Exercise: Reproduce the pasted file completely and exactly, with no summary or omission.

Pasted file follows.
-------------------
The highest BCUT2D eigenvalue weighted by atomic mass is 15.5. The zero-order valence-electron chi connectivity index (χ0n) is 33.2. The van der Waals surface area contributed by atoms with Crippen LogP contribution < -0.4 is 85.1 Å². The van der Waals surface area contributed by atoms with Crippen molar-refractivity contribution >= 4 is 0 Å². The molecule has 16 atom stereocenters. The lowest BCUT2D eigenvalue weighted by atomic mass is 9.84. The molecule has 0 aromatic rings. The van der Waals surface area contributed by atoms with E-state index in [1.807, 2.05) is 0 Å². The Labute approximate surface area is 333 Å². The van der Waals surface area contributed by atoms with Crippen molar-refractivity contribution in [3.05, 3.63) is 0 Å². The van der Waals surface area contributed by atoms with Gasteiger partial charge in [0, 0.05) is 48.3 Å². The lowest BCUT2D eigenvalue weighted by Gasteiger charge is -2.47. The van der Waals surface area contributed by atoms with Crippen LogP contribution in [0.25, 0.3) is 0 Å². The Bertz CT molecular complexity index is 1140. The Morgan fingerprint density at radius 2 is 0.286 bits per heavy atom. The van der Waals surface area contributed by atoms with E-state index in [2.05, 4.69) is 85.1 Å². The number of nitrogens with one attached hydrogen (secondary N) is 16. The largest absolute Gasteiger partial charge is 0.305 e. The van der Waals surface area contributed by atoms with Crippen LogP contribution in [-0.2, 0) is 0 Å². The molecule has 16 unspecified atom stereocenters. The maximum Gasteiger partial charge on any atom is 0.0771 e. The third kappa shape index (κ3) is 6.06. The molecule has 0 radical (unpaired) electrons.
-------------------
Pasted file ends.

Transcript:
The highest BCUT2D eigenvalue weighted by atomic mass is 15.5. The zero-order valence-electron chi connectivity index (χ0n) is 33.2. The van der Waals surface area contributed by atoms with Crippen LogP contribution < -0.4 is 85.1 Å². The van der Waals surface area contributed by atoms with Crippen molar-refractivity contribution >= 4 is 0 Å². The molecule has 16 atom stereocenters. The lowest BCUT2D eigenvalue weighted by atomic mass is 9.84. The molecule has 0 aromatic rings. The van der Waals surface area contributed by atoms with E-state index in [1.807, 2.05) is 0 Å². The Labute approximate surface area is 333 Å². The van der Waals surface area contributed by atoms with Crippen molar-refractivity contribution in [3.05, 3.63) is 0 Å². The van der Waals surface area contributed by atoms with Gasteiger partial charge in [0, 0.05) is 48.3 Å². The lowest BCUT2D eigenvalue weighted by Gasteiger charge is -2.47. The van der Waals surface area contributed by atoms with Crippen LogP contribution in [0.25, 0.3) is 0 Å². The Bertz CT molecular complexity index is 1140. The Morgan fingerprint density at radius 2 is 0.286 bits per heavy atom. The van der Waals surface area contributed by atoms with E-state index in [2.05, 4.69) is 85.1 Å². The number of nitrogens with one attached hydrogen (secondary N) is 16. The largest absolute Gasteiger partial charge is 0.305 e. The van der Waals surface area contributed by atoms with Crippen LogP contribution in [-0.2, 0) is 0 Å². The molecule has 16 unspecified atom stereocenters. The maximum Gasteiger partial charge on any atom is 0.0771 e. The third kappa shape index (κ3) is 6.06. The molecule has 0 radical (unpaired) electrons.